Whitby and Pickering Railway (1832 – 1845)

The Whitby & Pickering Railway was built as the culmination of attempts to halt the gradual decline of the port of Whitby. The basic industries of Whitby, whaling and shipbuilding, had been in decline for years and it was felt that opening up better links with the interior of the country would help to regenerate both town and port.
Until the turnpike to Pickering was opened in 1759, Whitby was better connected to the rest of the country by sea than it was by land; even then the difficult climb over the high moors was still an obstacle. Stage Coach services did not start until 1795 and Mail Coaches (thrice weekly) until 1823.

As early as 1795 a canal from Whitby to Pickering was proposed, this would have followed much the same course as the later W&P.
With the success of the Stockton & Darlington Railway (which had a number of Whitby backers) attention switched to the possibility of a railway from Whitby to either Stockton or Pickering, many pamphlets being issued for or against the various proposal; copies of some of them can be found in the library of the Whitby Literary & Philosophical Society . Finally in 1832 it was decided to ask George Stephenson to report on the rival routes. Stephenson’s report was in favour of a horse worked railway to Pickering and his conclusion was accepted at a meeting held in Whitby on 14th September 1832.

A committee was formed to start things moving and the Whitby & Pickering Railway bill received the royal assent on 6th May 1833.
The directors of the W&P Company mainly came from Whitby or the immediate area and represented a fair cross section of the business community, including bankers, solicitors, shipbuilders and ship owners. The shareholders came from a wider area, some from as far away as London but those from the immediate area predominated.

There was always an intention to link the W&P to York and beyond; a meeting held in York in 1834 to further the proposed railway from York to Leeds was attended by a W&P delegation accompanied by their Engineer, George Stephenson, to lobby for a link to Pickering . This meeting may have been the occasion of the first meeting of those two great railway giants George Stephenson and George Hudson and borne fruit in many other directions, even though the York to Leeds line did not appear for some years.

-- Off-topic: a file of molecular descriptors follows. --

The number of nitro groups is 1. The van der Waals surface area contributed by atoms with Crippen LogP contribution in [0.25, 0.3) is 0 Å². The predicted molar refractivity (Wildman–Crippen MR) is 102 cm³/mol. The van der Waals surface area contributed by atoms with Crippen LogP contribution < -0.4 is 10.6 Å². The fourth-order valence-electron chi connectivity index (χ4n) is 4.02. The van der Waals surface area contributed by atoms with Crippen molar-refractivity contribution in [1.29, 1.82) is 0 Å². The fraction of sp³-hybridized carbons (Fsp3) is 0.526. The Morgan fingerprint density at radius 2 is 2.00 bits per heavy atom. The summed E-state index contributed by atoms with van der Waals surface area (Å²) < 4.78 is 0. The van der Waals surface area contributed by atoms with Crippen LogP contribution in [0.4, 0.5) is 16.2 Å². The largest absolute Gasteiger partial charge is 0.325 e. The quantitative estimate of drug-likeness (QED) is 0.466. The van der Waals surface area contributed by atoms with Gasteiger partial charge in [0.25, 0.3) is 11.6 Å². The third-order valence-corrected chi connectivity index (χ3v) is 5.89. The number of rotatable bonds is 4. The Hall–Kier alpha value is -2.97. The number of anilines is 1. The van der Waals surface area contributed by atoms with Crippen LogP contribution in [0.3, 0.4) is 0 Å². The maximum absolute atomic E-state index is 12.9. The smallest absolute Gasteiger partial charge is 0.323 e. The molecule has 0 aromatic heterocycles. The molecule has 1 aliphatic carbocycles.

Although the W&P had been promoted for its goods carrying capabilities (including coal, stone, timber and limestone), it was intended to carry passengers from the start and three coaches were obtained (from Beeston & Melling of Manchester) which were basically Stage coaches adopted for use on a railway, in addition a number of cheaper open ‘market coaches’ were obtained, probably locally.
The W&P obtained materials by tender and suppliers were from many parts of the country; for instance rails (which were in short supply at the time, partly due to heavy demand) were obtained from a number of well-known suppliers including:

  • Bradley & Foster’s Stourbridge Ironworks.
  • the Capponfield Ironworks near Birmingham.
  • the Nantyglo Ironworks, Blaenau Gwent, South Wales.
  • the Bedlington Ironworks in Northumberland.

These supplies largely traveled by water. The surviving W&P minute books (in the NA) show that those from the midlands traveled by narrow boat to Gainsborough, where they were transshipped to coasters for forwarding to Whitby, others traveled by boat to Malton (on the Derwent Navigation) and were then forwarded to Pickering by ox-cart.